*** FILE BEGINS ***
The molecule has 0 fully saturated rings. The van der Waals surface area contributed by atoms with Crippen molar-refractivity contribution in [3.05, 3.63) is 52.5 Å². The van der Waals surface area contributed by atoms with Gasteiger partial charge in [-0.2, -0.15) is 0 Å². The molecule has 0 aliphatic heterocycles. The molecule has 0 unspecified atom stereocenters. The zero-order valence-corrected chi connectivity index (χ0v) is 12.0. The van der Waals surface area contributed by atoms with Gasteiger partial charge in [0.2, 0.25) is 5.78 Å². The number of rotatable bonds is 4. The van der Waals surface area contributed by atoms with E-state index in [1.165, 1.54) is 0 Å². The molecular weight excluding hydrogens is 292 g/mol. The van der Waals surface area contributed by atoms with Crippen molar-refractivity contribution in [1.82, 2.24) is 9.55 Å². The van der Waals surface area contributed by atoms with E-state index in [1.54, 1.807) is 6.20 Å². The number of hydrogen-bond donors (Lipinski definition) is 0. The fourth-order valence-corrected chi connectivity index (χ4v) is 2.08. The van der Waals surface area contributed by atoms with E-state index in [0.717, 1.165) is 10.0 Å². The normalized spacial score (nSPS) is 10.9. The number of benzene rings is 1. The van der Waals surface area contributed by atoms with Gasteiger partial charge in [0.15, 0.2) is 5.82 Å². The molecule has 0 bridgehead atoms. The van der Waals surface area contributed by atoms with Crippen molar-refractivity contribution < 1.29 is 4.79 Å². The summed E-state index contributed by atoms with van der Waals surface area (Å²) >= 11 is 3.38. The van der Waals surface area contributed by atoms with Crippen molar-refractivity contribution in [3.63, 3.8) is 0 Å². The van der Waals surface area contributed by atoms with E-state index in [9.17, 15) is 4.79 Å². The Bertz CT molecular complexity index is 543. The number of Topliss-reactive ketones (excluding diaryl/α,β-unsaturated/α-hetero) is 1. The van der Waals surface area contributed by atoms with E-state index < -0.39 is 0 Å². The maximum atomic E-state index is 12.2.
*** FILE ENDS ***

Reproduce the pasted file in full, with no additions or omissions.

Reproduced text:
The molecule has 0 fully saturated rings. The van der Waals surface area contributed by atoms with Crippen molar-refractivity contribution in [3.05, 3.63) is 52.5 Å². The van der Waals surface area contributed by atoms with Gasteiger partial charge in [-0.2, -0.15) is 0 Å². The molecule has 0 aliphatic heterocycles. The molecule has 0 unspecified atom stereocenters. The zero-order valence-corrected chi connectivity index (χ0v) is 12.0. The van der Waals surface area contributed by atoms with Gasteiger partial charge in [0.2, 0.25) is 5.78 Å². The number of rotatable bonds is 4. The van der Waals surface area contributed by atoms with E-state index in [1.165, 1.54) is 0 Å². The molecular weight excluding hydrogens is 292 g/mol. The van der Waals surface area contributed by atoms with Crippen molar-refractivity contribution in [1.82, 2.24) is 9.55 Å². The van der Waals surface area contributed by atoms with E-state index in [1.54, 1.807) is 6.20 Å². The number of hydrogen-bond donors (Lipinski definition) is 0. The fourth-order valence-corrected chi connectivity index (χ4v) is 2.08. The van der Waals surface area contributed by atoms with E-state index in [0.717, 1.165) is 10.0 Å². The normalized spacial score (nSPS) is 10.9. The number of benzene rings is 1. The van der Waals surface area contributed by atoms with Gasteiger partial charge in [0.15, 0.2) is 5.82 Å². The molecule has 0 bridgehead atoms. The van der Waals surface area contributed by atoms with Crippen molar-refractivity contribution < 1.29 is 4.79 Å². The summed E-state index contributed by atoms with van der Waals surface area (Å²) >= 11 is 3.38. The van der Waals surface area contributed by atoms with Crippen molar-refractivity contribution in [3.63, 3.8) is 0 Å². The van der Waals surface area contributed by atoms with E-state index in [9.17, 15) is 4.79 Å². The Bertz CT molecular complexity index is 543. The number of Topliss-reactive ketones (excluding diaryl/α,β-unsaturated/α-hetero) is 1. The van der Waals surface area contributed by atoms with E-state index < -0.39 is 0 Å². The maximum atomic E-state index is 12.2.